Li, Tongtong; Gil Pineda, Laura I.; Stevens, Amy O.; He, Yi (MDPI, 2023-05-31)
    The canonical ASC domains, PYD and CARD, are interconnected by a lengthy, semi-flexible linker. The molecular basis and purpose of ASC’s highly dynamic feature remain elusive. In this study, all-atom molecular dynamics simulations were utilized to examine the role of the linker and the interdomain dynamics of the ASC monomer. As revealed in the principal component analysis (PCA), the flexible linker enables interdomain dynamics and rotation. The stumbling between domains is partially attributed to the helical portion of N-terminal residues in the linker. Additionally, the linker exhibits a certain structural preference due to the turn-type structural inclination of the N-terminal and the presence of several prolines on the linker. Such structural preferences lead to the unavailability of regions for PYD type I interactions to CARDs, as evidenced by the CARD spatial restraint analysis. In conclusion, the semi-flexible linker introduces functionally relevant interdomain dynamics, potentially enhancing PYD self-assembly and the subsequent assembly of the inflammasome complex.
  • Iodine in foods and dietary supplements: A collaborative database developed by NIH, FDA and USDA
    Pehrsson, Pamela R.; Roseland, Janet M.; Patterson, Kristine Y.; Phillips, Katherine M.; Spungen, Judith H.; Andrews, Karen W.; Gusev, Pavel A.; Gahche, Jaime J.; Haggans, Carol J.; Merkel, Joyce M.; Ershow, Abby G. (Academic Press, 2022-06)
    Data on the iodine content of foods and dietary supplements are needed to develop general population intake estimates and identify major contributors to intake. Samples of seafood, dairy products, eggs, baked products, salts, tap water, other foods and beverages, and dietary supplements were collected according to established sampling plans of the U.S. Department of Agriculture (USDA) and the U.S. Food and Drug Administration (FDA). Samples were assayed for iodine content using inductively coupled plasma mass spectrometry with rigorous quality control measures. The food data were released through a collaboration of USDA, FDA, and the Office of Dietary Supplements-National Institutes of Health (ODS-NIH) as the USDA, FDA, and ODS-NIH Database for the Iodine Content of Common Foods at Iodine data for dietary supplements are available in the ODS-USDA Dietary Supplement Ingredient Database and the ODS Dietary Supplement Label Database. Data from the iodine databases linked to national dietary survey data can provide needed information to monitor iodine status and develop dietary guidance for the general U.S. population and vulnerable subgroups. This iodine information is critical for dietary guidance development, especially for those at risk for iodine deficiency (i.e., women of reproductive age and young children).
  • Multi-Glycomic Characterization of Fiber from AOAC Methods Defines the Carbohydrate Structures
    Couture, Garret; Luthria, Devanand L.; Chen, Ye; Bacalzo Jr, Nikita P.; Tareq, Fakir S.; Harnly, James; Phillips, Katherine M.; Pehrsson, Pamela R.; McKillop, Kyle; Fukagawa, Naomi K.; Lebrilla, Carlito B. (American Chemical Society, 2022-11)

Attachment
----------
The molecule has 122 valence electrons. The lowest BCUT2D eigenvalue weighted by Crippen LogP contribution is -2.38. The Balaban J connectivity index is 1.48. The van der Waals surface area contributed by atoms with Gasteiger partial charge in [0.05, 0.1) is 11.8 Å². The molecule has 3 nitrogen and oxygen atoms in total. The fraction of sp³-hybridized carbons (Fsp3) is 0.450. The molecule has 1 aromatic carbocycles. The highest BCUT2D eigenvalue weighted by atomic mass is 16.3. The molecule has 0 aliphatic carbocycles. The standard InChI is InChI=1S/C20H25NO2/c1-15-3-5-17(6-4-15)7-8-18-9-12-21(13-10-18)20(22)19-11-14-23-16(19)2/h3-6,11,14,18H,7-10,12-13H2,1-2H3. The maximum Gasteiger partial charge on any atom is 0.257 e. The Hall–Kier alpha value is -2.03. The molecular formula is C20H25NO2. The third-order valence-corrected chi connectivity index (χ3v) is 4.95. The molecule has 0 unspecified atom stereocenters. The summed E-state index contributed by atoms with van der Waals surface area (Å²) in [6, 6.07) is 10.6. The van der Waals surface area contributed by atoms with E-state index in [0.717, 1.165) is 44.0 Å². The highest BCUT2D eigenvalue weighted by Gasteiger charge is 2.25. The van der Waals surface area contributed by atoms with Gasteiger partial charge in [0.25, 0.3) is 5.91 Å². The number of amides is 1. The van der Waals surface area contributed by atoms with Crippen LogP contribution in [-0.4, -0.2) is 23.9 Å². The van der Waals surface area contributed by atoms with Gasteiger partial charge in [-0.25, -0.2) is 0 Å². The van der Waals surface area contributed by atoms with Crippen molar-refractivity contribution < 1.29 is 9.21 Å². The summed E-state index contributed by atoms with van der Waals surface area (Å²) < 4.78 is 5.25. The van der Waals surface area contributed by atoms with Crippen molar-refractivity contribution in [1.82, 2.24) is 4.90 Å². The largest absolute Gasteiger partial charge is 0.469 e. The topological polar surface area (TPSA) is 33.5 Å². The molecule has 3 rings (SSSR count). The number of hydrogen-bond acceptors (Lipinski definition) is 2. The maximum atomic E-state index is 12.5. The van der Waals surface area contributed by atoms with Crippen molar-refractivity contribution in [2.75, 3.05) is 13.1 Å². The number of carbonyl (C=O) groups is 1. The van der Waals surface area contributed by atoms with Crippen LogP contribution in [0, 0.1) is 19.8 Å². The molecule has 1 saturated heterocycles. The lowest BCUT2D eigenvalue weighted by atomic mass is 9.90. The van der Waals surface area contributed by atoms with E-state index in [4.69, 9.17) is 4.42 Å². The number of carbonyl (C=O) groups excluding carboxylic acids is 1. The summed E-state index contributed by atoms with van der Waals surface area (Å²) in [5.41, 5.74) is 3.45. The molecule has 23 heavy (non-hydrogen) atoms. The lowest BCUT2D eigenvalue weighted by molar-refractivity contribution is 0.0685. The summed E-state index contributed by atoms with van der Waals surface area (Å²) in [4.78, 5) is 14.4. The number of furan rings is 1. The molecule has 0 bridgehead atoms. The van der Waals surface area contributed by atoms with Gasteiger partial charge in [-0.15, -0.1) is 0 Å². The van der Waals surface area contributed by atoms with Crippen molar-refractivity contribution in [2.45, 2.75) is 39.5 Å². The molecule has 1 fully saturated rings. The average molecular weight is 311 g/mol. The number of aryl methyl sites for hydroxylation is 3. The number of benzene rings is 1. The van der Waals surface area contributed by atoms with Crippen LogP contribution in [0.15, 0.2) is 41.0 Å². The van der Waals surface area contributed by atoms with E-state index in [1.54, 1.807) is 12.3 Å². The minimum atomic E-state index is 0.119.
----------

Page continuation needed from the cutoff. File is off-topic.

Dietary fiber has long been known to be an essential component of a healthy diet, and recent investigations into the gut microbiome-health paradigm have identified fiber as a prime determinant in this interaction. Further, fiber is now known to impact the gut microbiome in a structure-specific manner, conferring differential bioactivities to these specific structures. However, current analytical methods for food carbohydrate analysis do not capture this important structural information. To address this need, we utilized rapid-throughput LC-MS methods to develop a novel analytical pipeline to determine the structural composition of soluble and insoluble fiber fractions from two AOAC methods (991.43 and 2017.16) at the total monosaccharide, glycosidic linkage, and free saccharide level. Two foods were chosen for this proof-of-concept study: oats and potato starch. For oats, both AOAC methods gave similar results. Insoluble fiber was found to be comprised of linkages corresponding to beta-glucan, arabinoxylan, xyloglucan, and mannan, while soluble fiber was found to be mostly beta-glucan, with small amounts of arabinogalactan. For raw potato starch, each AOAC method gave markedly different results in the soluble fiber fractions. These observed differences are attributable to the resistant starch content of potato starch and the different starch digestion conditions used in each method. Together, these tools are a means to obtain the complex structures present within dietary fiber while retaining "classical" determinations such as soluble and insoluble fiber. These efforts will provide an analytical framework to connect gravimetric fiber determinations with their constituent structures to better inform gut microbiome and clinical nutrition studies.
  • Soap application alters mosquito-host interactions
    VanderGiessen, Morgen; Tallon, Anaïs K.; Damico, Bryn; Lahondère, Chloé; Vinauger, Clément (Cell Press, 2023-05)